You may see a warning message like the one shown below when you run this step. To resolve this problem, click the "restart runtime" button (the blue rectangle), go back to step 1, and run again.

Step 3: Import modules

In this step, you are going to "call" the python packages/modules that you installed in the previous step. Once you call them, those packages/modules will be ready to perform specific geospatial functions in the subsequent steps.

Step 4: Download study area boundary shapefile

In this step, you will download the study area boundary shapefile that you previously uploaded in a shared google drive (step 1).

Step 5: Download floodplain boundary dataset

The floodplain in the default setting of this tool covers all the major river basins in the world. Depending on the location of your interest, you need to identify and select a specific region. You can select from one of the following six options: AF, AS, EU, NA, OC, SA, meaning Africa, Asia, Europe, North America, Oceania, and South Africa, respectively. For our test case (because Iowa/United States is in North America), we selected NA (North America). This selection will command the code to clip a desired portion from the global floodplain automatically.

Step 6. Extract floodplain for a selected area

In this step, you will first reproject the study area boundary to match the floodplain dataset's spatial coordinate system. Then you will extract the floodplain by using the reprojected boundary shapefile. Executing steps 5 and 6 carefully will ensure that you have the floodplain data only for your study area.

Ignore any warning message that you may see in this step. As long as you are able to generate floodplain.tif (see the left panel in Google Colaboratory), this will indicate that your code is working correctly.

Step 7. Download and extract land use dataset for the selected area

This tool is capable of automatically accessing three long-term land use datasets. The spatial extent for two of these datasets is limited to the United States, while the third dataset is available for the entire world. The three datasets are named respectively as the USGS data, NLCD data, and Remotely sensed data (see the corresponding references at the end of this tutorial).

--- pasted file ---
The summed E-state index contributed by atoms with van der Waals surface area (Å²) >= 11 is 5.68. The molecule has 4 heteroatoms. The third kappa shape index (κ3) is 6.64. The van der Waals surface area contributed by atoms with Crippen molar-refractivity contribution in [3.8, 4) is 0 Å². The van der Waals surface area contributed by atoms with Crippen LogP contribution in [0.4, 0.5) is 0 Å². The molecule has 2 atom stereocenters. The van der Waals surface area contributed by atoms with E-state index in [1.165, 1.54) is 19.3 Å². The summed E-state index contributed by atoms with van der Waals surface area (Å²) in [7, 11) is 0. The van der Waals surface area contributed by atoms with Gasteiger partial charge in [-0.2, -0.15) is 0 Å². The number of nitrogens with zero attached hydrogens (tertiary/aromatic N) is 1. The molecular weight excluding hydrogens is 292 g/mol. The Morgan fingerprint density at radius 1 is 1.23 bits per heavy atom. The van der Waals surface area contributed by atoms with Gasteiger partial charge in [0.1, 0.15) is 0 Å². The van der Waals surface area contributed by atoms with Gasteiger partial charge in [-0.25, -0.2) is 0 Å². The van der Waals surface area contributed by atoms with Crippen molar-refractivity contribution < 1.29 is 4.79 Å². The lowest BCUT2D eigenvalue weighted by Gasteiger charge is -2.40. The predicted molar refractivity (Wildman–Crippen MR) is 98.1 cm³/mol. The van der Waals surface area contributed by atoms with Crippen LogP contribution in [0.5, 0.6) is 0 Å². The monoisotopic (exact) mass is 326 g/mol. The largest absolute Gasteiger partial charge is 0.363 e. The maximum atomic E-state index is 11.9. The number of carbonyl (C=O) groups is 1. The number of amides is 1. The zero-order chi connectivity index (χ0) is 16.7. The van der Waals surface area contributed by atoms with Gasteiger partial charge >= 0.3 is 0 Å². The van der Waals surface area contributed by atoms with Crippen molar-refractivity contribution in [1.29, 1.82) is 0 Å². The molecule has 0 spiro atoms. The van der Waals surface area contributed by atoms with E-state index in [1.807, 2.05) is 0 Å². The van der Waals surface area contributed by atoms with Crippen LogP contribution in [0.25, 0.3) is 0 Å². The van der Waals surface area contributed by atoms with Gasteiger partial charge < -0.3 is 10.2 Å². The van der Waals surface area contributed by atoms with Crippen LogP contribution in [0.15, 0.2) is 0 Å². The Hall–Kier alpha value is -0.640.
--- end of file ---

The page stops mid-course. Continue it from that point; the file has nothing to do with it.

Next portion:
You also need to define the initial and final year of your land use change analysis. For our test case in this tutorial, we selected USGS data and entered 1941 and 2000 as our initial and final years.

Step 8. Generate the Change versus No Change map

In this step, you will detect the difference or "non-uniqueness" between two land use datasets (for 1941 and 2000, respectively) and therefore generate a map.

Step 9. Mask the change map with floodplain boundary

You are going to mask the change map created in step 8 with the floodplain boundary processed in step 6. This will be the final output ⎼a map showing the changes in land use within the floodplain.

Step 10. Download the results to local computer

You just created a floodplain land use change map for Iowa, United States, showing 60-years of floodplain alterations between 1941 and 2000. You can download this map, including the floodplain boundary, to your local computer by running this step.

Using ArcGIS or other desktop-based GIS software, you can further analyze the floodplain land use change map that you just created. If you are not familiar with ArcGIS, please read this short tutorial: Using ArcGIS to Visualize Floodplain Land Use Change Map.pdf (Acrobat (PDF) 786kB Jan24 21)

Well done! Now you know how to run a python code and detect land use change in floodplains!

Look at the map you just created. Can you think of possible reasons for these alterations (red colors)? Also, think about how you can generate a similar map for any other location of your interest (revisit step 1).


  1. Nardi, F., Annis, A., Di Baldassarre, G. et al., 2019. GFPLAIN250m, a global high-resolution dataset of Earth's floodplains. Nature Sci Data 6, 180309.
  2. Sohl, T.L., Reker, R.R., Bouchard, M.A. et. al., 2018a. Modeled historical land use and land cover for the conterminous United States: 1938-1992. U.S. Geological Survey data release,
  3. Sohl, T.L., Sayler, K.L., Bouchard, M.A. et al, 2018b. Conterminous United States Land Cover Projections - 1992 to 2100. U.S. Geological Survey data release,
  4. Homer, C., Dewitz, J., Jin, S. et al., 2020. Conterminous United States land cover change patterns 2001–2016 from the 2016 National Land Cover Database. ISPRS Journal of Photogrammetry and Remote Sensing162, 184–199,
  5. Climate Change Initiative (CCI) of the European Space Agency, 2018. CCI-LC products.

Last updated: February 9, 2023